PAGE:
Hostesses With The Mostest > Entertaining and Hospitality

The Basics of Good Hosting -- Dinner

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For beverages, my rule is to be sure to offer something sugar free, something caffeine free and something non fizzy. That can usually ensure that everyone has something to drink.  I also like providing a 'nice' option for non drinkers in lieu of wine with dinner - sparkling juice, cranberry cocktail.

I'm a big fan of the concept of Mocktails.  Mix equal parts pomegranate and apple juice for a drink that passes for wine.

Keep computers turned off and minimize use of cell phones and electronic devices during dinner.


--- Quote from: cicero on December 29, 2009, 04:53:04 AM ---
--- Quote from: Elle on December 28, 2009, 10:00:18 AM ---

15. Be psychologically prepared for adapting. Guest accidentally turns the oven on "self clean" while your beef wellington is cooking? Well, pizza on fancy plates can be nice too.

--- End quote ---
POD. In GENERAL be flexible. yes it's your house, your rules. but sometimes a little bit of flexibility (assuming that your guest is not purposely being toxic) will go a loooong way. For example, when I plan a meal, I plan all aspects of the meal so that they go together. and sometimes a guest will show up with bread, or cake, or dessert or something - and i would be well within my rights to say "lovely! we'll enjoy this on tuesday" and put it away (and i have done that on ocassion), but often it wouldn't kill me to just serve 'their' dessert alongside or instead of mine. (again, not saying you have to, but if your dear old aunt brings her signature jelly roll, then why not?)

--- End quote ---

Oh my. This hits a button for me. I can relate to the 'toxic' reference. When we had casual summer cookouts, my SIL used to 1) change my menu by going through my husband to do it instead of me (Joe doesn't want such-and-such; can we do x instead?); 2) bring around 15 Wal-Mart bags of food to my home, including items (ice cream) that we asked her to not bring. This is the same SIL that I saw snoop through her nephew's wallet while he was in the shower, deny her sister stomach pain medicine & tell her son that she deserved to suffer, asked me if my back hurt because my boobs were big, sift through the trash in the emergency room while her sister lay in the bed (trying to figure out what meds they were giving her sister), picked up a piece of sausage that fell on the floor, washed it off & put it back in to cook some more in front of her guests, oh my, I should stop, I could go on and on.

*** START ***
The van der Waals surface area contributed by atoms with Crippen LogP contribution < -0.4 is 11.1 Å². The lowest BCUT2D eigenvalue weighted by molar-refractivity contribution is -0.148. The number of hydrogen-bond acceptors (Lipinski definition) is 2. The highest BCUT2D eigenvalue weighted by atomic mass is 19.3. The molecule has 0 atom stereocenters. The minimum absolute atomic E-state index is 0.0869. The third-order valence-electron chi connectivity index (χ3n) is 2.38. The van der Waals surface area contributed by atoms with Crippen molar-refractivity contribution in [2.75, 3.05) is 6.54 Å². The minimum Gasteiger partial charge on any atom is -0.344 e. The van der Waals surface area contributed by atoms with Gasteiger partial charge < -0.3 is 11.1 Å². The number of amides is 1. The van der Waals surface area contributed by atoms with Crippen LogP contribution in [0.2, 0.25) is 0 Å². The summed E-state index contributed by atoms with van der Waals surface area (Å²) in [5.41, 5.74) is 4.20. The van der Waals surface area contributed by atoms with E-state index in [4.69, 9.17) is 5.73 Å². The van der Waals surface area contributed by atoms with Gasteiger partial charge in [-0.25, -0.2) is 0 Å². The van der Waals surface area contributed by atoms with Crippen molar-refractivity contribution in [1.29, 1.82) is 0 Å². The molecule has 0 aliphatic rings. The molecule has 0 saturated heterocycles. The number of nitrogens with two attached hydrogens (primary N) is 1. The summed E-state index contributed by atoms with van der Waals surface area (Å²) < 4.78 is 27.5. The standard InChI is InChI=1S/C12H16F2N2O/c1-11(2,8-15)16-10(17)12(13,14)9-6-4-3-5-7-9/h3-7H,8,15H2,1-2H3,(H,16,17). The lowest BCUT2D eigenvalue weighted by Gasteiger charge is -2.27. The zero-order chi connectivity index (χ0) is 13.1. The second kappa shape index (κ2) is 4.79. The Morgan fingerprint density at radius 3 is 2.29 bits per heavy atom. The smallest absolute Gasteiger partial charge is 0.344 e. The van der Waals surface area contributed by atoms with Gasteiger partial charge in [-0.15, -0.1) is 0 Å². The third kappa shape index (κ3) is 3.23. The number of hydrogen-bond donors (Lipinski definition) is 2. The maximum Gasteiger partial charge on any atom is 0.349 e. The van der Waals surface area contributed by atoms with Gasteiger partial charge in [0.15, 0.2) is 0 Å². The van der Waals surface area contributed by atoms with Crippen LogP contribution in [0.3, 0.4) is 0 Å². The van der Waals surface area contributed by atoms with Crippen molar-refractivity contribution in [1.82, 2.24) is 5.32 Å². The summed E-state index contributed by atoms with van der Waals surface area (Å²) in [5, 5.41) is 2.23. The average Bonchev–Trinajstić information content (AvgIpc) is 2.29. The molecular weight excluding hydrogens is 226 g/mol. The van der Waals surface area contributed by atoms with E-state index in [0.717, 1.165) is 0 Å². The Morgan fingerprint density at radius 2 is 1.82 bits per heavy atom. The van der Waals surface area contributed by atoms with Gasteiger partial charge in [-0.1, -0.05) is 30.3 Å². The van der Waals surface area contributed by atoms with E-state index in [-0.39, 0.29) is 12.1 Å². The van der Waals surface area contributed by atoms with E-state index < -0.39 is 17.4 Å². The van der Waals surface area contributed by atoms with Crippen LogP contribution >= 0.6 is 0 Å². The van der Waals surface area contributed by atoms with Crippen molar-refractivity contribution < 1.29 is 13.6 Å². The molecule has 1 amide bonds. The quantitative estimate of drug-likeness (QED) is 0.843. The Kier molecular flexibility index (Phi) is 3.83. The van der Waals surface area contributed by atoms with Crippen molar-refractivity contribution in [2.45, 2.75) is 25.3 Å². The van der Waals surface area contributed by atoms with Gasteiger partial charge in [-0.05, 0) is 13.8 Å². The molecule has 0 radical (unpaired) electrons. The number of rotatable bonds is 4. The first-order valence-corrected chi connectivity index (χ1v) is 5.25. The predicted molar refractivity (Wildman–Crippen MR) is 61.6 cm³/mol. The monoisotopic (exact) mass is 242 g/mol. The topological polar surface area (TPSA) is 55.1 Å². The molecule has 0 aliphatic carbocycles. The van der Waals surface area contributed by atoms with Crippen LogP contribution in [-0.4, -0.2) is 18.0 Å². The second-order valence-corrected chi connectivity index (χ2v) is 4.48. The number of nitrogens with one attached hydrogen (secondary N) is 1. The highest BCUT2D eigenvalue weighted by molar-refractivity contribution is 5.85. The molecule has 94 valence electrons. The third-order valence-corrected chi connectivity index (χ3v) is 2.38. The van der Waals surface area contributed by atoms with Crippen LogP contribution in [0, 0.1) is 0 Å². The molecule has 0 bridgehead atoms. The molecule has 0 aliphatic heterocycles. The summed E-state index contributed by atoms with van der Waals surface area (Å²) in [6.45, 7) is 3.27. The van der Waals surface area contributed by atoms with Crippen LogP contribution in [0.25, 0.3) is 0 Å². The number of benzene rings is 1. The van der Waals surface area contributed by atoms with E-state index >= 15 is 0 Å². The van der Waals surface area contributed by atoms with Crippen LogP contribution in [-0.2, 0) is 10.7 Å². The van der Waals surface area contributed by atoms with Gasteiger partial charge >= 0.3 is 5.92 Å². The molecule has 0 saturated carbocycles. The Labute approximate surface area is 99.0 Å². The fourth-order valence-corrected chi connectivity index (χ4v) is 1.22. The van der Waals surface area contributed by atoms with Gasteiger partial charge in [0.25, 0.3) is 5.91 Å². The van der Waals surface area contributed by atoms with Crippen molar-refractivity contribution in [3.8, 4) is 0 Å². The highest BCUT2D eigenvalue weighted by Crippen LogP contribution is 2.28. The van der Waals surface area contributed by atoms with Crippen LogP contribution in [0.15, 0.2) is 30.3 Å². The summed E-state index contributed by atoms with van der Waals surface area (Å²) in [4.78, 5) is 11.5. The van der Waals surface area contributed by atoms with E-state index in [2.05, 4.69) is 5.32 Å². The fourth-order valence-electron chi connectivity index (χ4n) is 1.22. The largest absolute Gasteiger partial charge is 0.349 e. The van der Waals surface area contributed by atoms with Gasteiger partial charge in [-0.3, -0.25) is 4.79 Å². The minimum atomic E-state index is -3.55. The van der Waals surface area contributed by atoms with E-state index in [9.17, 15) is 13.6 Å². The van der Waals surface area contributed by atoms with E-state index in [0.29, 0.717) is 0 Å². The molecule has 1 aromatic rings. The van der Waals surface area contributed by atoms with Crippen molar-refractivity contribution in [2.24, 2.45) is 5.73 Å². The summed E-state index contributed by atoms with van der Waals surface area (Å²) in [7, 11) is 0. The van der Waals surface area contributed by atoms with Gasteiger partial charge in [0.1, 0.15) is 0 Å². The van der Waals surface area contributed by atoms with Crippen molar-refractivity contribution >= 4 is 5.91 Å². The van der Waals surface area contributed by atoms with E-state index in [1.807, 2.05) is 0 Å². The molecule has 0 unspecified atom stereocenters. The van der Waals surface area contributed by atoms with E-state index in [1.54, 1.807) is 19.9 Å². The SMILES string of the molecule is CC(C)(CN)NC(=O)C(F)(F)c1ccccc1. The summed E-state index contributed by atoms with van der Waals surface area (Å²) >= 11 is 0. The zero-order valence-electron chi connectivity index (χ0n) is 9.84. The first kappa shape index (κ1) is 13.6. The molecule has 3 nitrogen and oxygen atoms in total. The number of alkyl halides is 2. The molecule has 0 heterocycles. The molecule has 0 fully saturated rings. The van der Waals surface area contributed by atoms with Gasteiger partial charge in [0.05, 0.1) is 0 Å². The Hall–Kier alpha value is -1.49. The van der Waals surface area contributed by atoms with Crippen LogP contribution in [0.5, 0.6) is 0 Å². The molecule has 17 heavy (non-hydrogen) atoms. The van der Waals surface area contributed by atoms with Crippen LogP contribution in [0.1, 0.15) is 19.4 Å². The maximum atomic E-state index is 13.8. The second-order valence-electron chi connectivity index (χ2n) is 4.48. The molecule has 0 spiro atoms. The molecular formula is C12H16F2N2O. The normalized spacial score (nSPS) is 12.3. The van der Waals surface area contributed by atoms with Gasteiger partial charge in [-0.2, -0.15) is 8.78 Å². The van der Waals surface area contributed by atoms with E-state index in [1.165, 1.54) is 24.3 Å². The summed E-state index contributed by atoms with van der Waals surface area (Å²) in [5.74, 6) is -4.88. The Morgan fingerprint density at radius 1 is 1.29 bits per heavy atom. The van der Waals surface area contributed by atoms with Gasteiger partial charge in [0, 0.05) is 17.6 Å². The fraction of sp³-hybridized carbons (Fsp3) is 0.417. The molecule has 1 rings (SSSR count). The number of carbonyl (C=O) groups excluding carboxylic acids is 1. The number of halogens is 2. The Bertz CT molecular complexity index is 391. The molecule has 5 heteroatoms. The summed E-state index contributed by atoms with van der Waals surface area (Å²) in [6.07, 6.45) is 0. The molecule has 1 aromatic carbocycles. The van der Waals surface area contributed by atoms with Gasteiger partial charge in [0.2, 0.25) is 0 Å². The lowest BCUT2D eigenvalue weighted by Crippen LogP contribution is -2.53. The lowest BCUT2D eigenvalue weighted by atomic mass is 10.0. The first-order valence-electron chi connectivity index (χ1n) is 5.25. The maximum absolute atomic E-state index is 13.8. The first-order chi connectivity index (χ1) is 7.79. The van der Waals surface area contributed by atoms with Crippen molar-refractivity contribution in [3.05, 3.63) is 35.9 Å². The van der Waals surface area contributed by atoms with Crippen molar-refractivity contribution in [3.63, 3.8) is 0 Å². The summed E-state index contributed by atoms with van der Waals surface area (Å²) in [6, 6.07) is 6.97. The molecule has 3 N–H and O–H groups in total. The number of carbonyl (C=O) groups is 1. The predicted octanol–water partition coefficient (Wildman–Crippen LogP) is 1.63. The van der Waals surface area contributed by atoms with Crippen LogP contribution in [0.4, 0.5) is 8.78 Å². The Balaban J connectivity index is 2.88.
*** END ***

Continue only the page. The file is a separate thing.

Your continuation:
I dread inviting her to my home due to her controlling nature. Although, she has backed off since I confronted her about taking over my home when she visits. She is much more respectful now. Although she did complain that I spent too much time with my grandkids and not enough time with her at the last family get together at our home.

Bottom line: when invited to a dinner (casual or formal) be respectful of the hostess's wishes (menu, space, timeline, choices in general and anything else). Be very careful when making suggestions, weighing the pro's and con's. Don't assume anything. There may be a valid reason why the hostess chose what she or he chose.


--- Quote from: Lisbeth on January 04, 2010, 11:11:27 AM ---Don't expect guests to help with set-up or clean-up.  If they offer assistance with either or both, you have the options of accepting or declining gracefully.  If you accept, remember that they are not slaves or hired help.  Don't expect them to do all the work.

If children are invited:
Arrange in advance for adult supervision, but don't spring this on an adult or teenage guest-allow them to decline, and don't split up social units to provide it.  If necessary, get an outside babysitter or don't invite the children.

--- End quote ---

If children are invited it is up to the parents to supervise not a host to take on additional expense to provide a sitter.


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